What is the difference between "guideline" and "best practice"?
ODG, now in its 19th year of publication, is succinct, straightforward, complete, and authoritative – based on an aggregate of over 10 million cases and decades of research, including an ongoing systematic medical literature review to make tangible and accessible the results of important and emerging medical evidence to minimize the impact of illness and injury on health, productivity and quality of life, reducing costs for employers, TPA, insurers, and health plans. Work Loss Data Institute is pleased to introduce ODG 2014.
The ODG guidelines have realized considerable acceptance – more than 75,000 users worldwide, adoption by federal, state and local governments, widespread use by insurance plans, TPA’s, and allied health organizations – because:
1) ODG is independent of any medical specialty group and multidisciplinary in scope.
2) ODG takes evidence-based guidelines to their logical end point; the conclusions are linked directly to the evidence in the studies and references.
3) ODG is continuously updated reflecting the findings of new studies as they are conducted and released; subscribers are always up to date.
4) ODG is designed for both clinical practice and utilization review (UR).
5) ODG seeks clarity in recommendations.
6) ODG allows the ability to copy/paste and export the guidelines into claim specific forms, saving time and effort in documenting approvals or denials of treatment or expected disability duration.
7) ODG has been accepted by the Agency for Healthcare Research & Quality (AHRQ) for inclusion in the National Guideline Clearinghouse www.guidelines.gov
In short, a guideline contains numbers/suggested therapy time frames that are often mistakenly applied as arbitrary limits.
Best Practice (BP) is a process/document that reviews the evidence and provides interpretation consistent with the chiropractic perspective as the providers involved in treating these cases, using chiropractic methods (Triano). BP is more of an ongoing dynamic process and initiative rather than just a document. The best practice initiative contains three elements: research, clinical judgment, and patient values. Consider these short definitions/explanations:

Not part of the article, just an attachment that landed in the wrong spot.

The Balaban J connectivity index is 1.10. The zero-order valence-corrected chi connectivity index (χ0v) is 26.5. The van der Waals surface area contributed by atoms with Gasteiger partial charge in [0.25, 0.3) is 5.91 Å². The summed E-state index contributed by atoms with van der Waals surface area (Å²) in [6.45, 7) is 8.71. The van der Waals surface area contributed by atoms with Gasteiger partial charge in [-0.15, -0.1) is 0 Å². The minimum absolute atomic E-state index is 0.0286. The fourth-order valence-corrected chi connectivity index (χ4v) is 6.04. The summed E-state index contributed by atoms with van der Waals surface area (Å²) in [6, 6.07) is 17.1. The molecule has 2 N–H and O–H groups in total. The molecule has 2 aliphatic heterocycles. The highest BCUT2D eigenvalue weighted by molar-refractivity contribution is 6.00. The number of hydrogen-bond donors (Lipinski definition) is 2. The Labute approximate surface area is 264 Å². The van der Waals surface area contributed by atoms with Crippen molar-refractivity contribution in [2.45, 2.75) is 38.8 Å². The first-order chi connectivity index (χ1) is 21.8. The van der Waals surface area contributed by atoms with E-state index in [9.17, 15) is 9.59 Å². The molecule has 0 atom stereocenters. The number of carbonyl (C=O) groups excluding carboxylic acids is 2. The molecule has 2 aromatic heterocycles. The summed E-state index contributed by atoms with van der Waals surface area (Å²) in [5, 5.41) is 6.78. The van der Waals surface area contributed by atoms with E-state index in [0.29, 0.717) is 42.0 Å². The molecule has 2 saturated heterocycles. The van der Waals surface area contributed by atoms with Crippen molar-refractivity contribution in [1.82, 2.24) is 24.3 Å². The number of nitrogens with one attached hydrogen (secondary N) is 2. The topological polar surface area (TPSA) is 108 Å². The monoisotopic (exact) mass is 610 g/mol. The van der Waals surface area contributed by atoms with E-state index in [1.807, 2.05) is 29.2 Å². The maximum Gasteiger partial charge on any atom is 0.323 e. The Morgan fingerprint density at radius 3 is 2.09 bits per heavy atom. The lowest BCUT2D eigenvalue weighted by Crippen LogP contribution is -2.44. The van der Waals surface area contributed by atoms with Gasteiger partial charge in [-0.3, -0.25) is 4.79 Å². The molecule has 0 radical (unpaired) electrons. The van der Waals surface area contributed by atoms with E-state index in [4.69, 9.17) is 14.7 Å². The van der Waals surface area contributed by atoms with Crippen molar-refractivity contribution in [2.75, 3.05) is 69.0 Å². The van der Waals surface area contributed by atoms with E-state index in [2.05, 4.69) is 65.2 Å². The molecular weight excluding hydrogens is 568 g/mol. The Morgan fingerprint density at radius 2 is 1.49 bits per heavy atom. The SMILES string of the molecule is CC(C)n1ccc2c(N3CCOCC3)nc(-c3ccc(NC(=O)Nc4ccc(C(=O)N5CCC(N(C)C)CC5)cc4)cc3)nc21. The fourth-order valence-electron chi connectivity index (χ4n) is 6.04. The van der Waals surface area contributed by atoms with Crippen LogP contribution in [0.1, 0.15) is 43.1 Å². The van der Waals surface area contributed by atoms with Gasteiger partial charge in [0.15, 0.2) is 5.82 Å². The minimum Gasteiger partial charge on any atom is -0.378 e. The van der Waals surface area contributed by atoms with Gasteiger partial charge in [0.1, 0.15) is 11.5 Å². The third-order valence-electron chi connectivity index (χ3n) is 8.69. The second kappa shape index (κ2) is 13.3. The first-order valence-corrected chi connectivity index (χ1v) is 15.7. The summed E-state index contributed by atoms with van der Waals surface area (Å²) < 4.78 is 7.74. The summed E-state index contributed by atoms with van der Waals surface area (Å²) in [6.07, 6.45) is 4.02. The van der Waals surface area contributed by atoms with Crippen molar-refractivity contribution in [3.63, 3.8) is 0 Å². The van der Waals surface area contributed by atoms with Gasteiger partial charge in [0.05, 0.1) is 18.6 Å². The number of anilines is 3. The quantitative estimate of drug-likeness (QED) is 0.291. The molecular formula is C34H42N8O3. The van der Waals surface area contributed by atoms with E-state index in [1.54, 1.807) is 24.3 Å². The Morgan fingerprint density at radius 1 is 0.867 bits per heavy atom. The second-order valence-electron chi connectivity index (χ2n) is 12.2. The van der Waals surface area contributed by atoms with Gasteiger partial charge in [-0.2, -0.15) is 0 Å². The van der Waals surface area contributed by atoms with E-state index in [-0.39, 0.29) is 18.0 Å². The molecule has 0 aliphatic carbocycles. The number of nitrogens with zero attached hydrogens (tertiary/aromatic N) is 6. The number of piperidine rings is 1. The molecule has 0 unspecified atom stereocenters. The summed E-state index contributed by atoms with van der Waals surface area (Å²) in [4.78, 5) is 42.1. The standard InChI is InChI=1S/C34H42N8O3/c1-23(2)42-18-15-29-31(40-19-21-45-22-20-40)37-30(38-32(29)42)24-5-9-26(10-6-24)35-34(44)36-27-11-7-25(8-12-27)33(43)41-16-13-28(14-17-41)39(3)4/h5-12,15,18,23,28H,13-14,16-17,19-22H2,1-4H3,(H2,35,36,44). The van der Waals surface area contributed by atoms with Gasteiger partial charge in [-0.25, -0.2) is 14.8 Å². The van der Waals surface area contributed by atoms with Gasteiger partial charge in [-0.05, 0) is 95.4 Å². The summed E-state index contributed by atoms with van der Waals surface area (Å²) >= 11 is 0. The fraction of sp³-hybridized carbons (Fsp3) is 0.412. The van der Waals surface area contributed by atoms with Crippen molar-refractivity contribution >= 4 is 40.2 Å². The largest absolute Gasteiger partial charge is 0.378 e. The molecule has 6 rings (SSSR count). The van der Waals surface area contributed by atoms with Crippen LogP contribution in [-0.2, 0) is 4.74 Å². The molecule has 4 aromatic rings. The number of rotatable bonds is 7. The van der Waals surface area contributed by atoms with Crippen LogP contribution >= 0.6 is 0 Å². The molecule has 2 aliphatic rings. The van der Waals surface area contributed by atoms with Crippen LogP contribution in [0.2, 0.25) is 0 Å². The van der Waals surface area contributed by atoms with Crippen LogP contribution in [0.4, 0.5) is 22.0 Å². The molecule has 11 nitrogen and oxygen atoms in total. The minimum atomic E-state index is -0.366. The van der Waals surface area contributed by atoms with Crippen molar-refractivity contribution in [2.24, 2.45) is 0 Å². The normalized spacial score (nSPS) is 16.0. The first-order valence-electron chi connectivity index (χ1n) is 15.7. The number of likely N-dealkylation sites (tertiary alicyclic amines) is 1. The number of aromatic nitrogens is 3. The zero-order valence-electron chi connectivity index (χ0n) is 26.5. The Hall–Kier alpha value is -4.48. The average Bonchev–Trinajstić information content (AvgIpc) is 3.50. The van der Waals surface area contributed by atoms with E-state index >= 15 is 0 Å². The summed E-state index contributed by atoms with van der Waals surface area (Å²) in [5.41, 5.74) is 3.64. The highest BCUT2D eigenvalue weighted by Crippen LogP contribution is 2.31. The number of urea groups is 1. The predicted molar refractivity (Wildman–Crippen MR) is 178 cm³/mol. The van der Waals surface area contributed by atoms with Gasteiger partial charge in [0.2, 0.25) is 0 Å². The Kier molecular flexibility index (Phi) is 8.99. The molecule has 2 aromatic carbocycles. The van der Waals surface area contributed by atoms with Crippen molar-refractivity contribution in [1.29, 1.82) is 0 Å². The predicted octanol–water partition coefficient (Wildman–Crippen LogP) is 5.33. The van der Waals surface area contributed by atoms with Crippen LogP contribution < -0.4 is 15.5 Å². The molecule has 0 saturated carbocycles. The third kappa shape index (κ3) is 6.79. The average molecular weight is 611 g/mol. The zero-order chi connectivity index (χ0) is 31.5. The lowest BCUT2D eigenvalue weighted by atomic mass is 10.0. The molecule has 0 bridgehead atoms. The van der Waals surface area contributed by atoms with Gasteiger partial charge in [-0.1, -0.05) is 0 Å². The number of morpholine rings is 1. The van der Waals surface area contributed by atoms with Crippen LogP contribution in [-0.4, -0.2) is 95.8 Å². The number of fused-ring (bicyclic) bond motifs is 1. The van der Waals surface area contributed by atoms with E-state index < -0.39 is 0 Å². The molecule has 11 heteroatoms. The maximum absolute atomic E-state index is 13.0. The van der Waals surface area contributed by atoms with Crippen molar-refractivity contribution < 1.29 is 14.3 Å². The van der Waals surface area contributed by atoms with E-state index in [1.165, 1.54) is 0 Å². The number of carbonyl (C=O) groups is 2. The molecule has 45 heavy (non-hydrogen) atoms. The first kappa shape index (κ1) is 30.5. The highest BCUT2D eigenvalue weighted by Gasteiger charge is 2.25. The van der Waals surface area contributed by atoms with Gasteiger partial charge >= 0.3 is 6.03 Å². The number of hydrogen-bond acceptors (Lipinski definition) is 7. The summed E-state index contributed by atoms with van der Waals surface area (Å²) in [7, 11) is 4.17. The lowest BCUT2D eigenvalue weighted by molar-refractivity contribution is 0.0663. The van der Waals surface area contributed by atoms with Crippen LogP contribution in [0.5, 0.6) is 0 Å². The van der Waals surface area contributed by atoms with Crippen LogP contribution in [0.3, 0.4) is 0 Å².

Best Practices is a "criteria document," designed for clinical decision-making according to evidence-based research. However, it is also outcome based encouraging innovation for the future of health care delivery. Allen Unruh, D.C. (CCGPP Board Member)
Best practices are clinical judgments regarding patient care that are informed by the best evidence and balanced by patient complexity and provider experience to improve the quality and reduce the costs of care. John Triano, D.C., Ph.D. (Commission Co-Chair)
Chiropractic Best Practices bring the chiropractic "Philosopher/Healer", the "Skeptic/Researcher", and the "Pragmatist/Practitioner" together on common ground to meet the needs of the chiropractic patient in the best possible manner". Wayne Bennett, D.C. (CCGPP Board Member)
The focus is on the process of care, identification of risk factors and case complexity, techniques of response monitoring, and benchmarks for intervening when the response is below average.
Guidelines should not be used as cookbooks or prescriptions for care, and should not be used to deny care as a sole reason for the denial. Many ill-informed or disingenuous consultants rely on just the research and fail to understand that "Best Practice Initiatives" include three integral components; (1) research, (2) clinical decision making, and (3) patient values.
Commonly used Guidelines:
Article About Mercy
Milliman and Robertson
Arguably the most credible treatment guideline in existence today that pertains to Chiropractic healthcare is "Mercy". However, Mercy was written in 1992 and a wealth of quality research has been performed and reported since Mercy was published. An exciting new document is being developed (due for release in 2007) by the Council on Chiropractic Guidelines and Practice Parameters (CCGPP) that focuses on "Best Practices" vs. "Guidelines". As most clinicians have discovered, guidelines can be horribly misused and abuse by consultants and claims/case managers who do not seem to understand their limitations. Guidelines serve as background information upon which to glean an "ideal" starting point for review. Guidelines should not be used as cookbooks or prescriptions for care, and should not be used to deny care as a sole reason for the denial. Many ill-informed or disingenuous consultants rely on just the research and fail to understand that "Best Practice Initiatives" include three integral components; (1) research, (2) clinical decision making, and (3) patient values.
The Treatment Planning section outlines the most common pathways to recovery, but there is no single approach that is right for every patient and these protocols do not mention every treatment that may be recommended. See the Procedure Summaries (in the original guideline document) for complete lists of the various options that may be available, along with links to the medical evidence. The Procedure Summaries are the most important section of Official Disability Guidelines (ODG) Treatment, and that section, not the Treatment Planning section, should be used as a basis for Utilization Review.
This guideline should not be used to suggest appropriate procedures for other conditions or commodities. When the treating doctor suspects any other diagnosis, they may decide what necessary testing should be performed.
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